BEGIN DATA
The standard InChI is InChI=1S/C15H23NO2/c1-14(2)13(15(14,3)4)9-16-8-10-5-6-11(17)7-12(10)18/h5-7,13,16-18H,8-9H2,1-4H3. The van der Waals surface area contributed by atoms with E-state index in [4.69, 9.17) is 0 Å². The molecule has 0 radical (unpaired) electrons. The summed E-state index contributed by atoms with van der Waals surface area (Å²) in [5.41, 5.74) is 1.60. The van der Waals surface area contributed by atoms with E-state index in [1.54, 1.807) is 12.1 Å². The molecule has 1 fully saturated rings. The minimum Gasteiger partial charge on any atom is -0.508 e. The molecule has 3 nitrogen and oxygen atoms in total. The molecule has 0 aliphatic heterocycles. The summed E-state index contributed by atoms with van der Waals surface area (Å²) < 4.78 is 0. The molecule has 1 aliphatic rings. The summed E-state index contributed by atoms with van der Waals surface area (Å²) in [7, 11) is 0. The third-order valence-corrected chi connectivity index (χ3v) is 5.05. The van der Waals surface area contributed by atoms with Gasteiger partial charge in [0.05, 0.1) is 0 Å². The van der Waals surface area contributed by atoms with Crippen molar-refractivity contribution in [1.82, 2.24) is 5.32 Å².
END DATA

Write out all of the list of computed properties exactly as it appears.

The standard InChI is InChI=1S/C15H23NO2/c1-14(2)13(15(14,3)4)9-16-8-10-5-6-11(17)7-12(10)18/h5-7,13,16-18H,8-9H2,1-4H3. The van der Waals surface area contributed by atoms with E-state index in [4.69, 9.17) is 0 Å². The molecule has 0 radical (unpaired) electrons. The summed E-state index contributed by atoms with van der Waals surface area (Å²) in [5.41, 5.74) is 1.60. The van der Waals surface area contributed by atoms with E-state index in [1.54, 1.807) is 12.1 Å². The molecule has 1 fully saturated rings. The minimum Gasteiger partial charge on any atom is -0.508 e. The molecule has 3 nitrogen and oxygen atoms in total. The molecule has 0 aliphatic heterocycles. The summed E-state index contributed by atoms with van der Waals surface area (Å²) < 4.78 is 0. The molecule has 1 aliphatic rings. The summed E-state index contributed by atoms with van der Waals surface area (Å²) in [7, 11) is 0. The third-order valence-corrected chi connectivity index (χ3v) is 5.05. The van der Waals surface area contributed by atoms with Gasteiger partial charge in [0.05, 0.1) is 0 Å². The van der Waals surface area contributed by atoms with Crippen molar-refractivity contribution in [1.82, 2.24) is 5.32 Å².